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Bonds, bondage and bullies

Sukumar Muralidharan | Updated on January 24, 2018

The song and dance of democracy: Members of a band at the opening day of theBudget Session, which collapsed in acrimony soon after, when the land ordinance was introduced. Photo: Kamal Narang

Sukumar Muralidharan   -  BUSINESS LINE

In this catechism of the new economics of growth, a number of basics are being missed. India’s vast rural expanse is today in the throes of acute demand deficiency

A political adviser to former US President Bill Clinton said that if there is an after-life, he would like to be reborn as the bond market. It beat being a champion athlete, a rockstar or even the world’s richest man. The bond market could bully just about everybody.

As Parliament begins its budget session, Reserve Bank of India (RBI) Governor Raghuram Rajan finds the wild gyrations of international currency and bond markets a big worry. Major world currencies are softening as easy money policies have become the norm in economies seeking release from long months of recessionary gloom. Correspondingly, the rupee has been gaining in a manner that could impair India’s export competitiveness.

In his latest policy statement, the RBI Governor spoke of the latitude gained by shifts in the global economy. The decline in the price of oil had created ‘headroom’ for a fiscal stimulus with less risk of inflation. And then came the caveats. Speaking to The New York Times, Rajan wondered if the sudden collapse of the global oil price — its virtual halving within weeks — was evidence of a deeper vein of turmoil yet to be tamed: “I was talking to some market participants, and they were extremely worried about the extent of volatility that can emerge in markets in a very short run... I mean, (oil) is a very deep market. And virtually overnight, in a span of a month or two, it has gone from $100 a barrel to $50.”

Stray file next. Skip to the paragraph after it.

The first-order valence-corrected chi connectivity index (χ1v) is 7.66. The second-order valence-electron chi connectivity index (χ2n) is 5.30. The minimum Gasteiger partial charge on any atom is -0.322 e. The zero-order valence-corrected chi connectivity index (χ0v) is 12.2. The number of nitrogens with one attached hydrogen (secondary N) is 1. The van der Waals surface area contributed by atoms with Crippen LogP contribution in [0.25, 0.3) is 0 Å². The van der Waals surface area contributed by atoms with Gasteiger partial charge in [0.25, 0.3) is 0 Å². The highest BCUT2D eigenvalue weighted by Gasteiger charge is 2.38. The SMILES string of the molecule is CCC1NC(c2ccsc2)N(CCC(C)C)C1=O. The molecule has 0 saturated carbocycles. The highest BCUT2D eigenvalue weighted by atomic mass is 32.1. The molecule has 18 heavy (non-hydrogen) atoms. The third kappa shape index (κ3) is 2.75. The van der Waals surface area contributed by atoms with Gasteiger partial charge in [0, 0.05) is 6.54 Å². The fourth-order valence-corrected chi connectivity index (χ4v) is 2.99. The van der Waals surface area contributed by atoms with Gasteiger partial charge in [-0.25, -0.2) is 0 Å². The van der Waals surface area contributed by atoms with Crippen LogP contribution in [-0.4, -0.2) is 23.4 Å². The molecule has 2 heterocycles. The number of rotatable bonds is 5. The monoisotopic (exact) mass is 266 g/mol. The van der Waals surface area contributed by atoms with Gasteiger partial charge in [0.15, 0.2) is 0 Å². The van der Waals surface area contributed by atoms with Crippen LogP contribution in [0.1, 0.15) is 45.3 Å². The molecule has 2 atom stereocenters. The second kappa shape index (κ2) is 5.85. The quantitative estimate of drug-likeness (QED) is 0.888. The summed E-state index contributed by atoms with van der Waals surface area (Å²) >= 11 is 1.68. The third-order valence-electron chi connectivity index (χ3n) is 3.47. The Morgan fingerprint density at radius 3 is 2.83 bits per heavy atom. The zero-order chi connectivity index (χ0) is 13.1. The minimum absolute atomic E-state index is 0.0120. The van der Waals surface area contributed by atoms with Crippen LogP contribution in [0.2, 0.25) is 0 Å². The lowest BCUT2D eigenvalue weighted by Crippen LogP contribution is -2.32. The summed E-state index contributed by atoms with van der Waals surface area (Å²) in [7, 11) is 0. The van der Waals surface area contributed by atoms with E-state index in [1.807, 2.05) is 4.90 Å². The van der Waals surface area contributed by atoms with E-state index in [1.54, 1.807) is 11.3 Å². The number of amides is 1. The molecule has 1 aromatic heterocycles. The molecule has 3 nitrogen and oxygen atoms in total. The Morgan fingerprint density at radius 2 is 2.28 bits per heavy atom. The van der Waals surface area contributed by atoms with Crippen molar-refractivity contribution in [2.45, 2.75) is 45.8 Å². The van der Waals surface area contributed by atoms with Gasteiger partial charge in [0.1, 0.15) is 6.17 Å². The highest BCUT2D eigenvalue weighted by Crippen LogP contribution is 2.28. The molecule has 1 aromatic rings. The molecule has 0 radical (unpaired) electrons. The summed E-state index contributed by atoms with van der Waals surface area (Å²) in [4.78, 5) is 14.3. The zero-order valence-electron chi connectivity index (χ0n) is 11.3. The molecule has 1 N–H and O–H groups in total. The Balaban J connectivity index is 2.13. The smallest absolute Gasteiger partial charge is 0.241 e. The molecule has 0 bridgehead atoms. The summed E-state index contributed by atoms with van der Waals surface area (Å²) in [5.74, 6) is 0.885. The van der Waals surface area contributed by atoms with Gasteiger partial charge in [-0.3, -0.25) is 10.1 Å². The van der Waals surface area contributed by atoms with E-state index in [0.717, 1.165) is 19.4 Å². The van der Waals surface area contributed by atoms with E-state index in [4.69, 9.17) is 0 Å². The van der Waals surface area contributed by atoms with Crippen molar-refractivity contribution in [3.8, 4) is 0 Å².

Rajan undoubtedly has memories of at least two recent instances when events from afar have battered Indian markets and forced some form of submission. And these episodes have alternated with phases of buoyancy, typically attendant on some move involving Narendra Modi’s ascent to power.

After a five-year-long honeymoon with Manmohan Singh, the markets distinctly soured on him early in his second term. Since Modi’s prospective candidacy became an active topic of conversation, the markets cheered on each move that took him along that trajectory.

April 2013 was Modi’s grand coming out, when he flew to Delhi for a media event at which he spelt out a range of business-friendly policies and won the resounding endorsement of the industry lobbies. The stock markets were exuberant at the arrival of the new saviour. Soon afterwards came the catastrophic fall of May, precipitated in the main by an announcement from the US Federal Reserve (Fed) that it would rethink its quantitative easing policy, which had pumped dollars liberally into the economy, enabling Wall Street to play the world’s markets. There was a partial rally in July in the Indian markets and an end to the indecision in September, when the Fed signalled its intent to continue bond purchases, ensuring that a world awash in dollars would not have to search for a rapid cure to its addiction.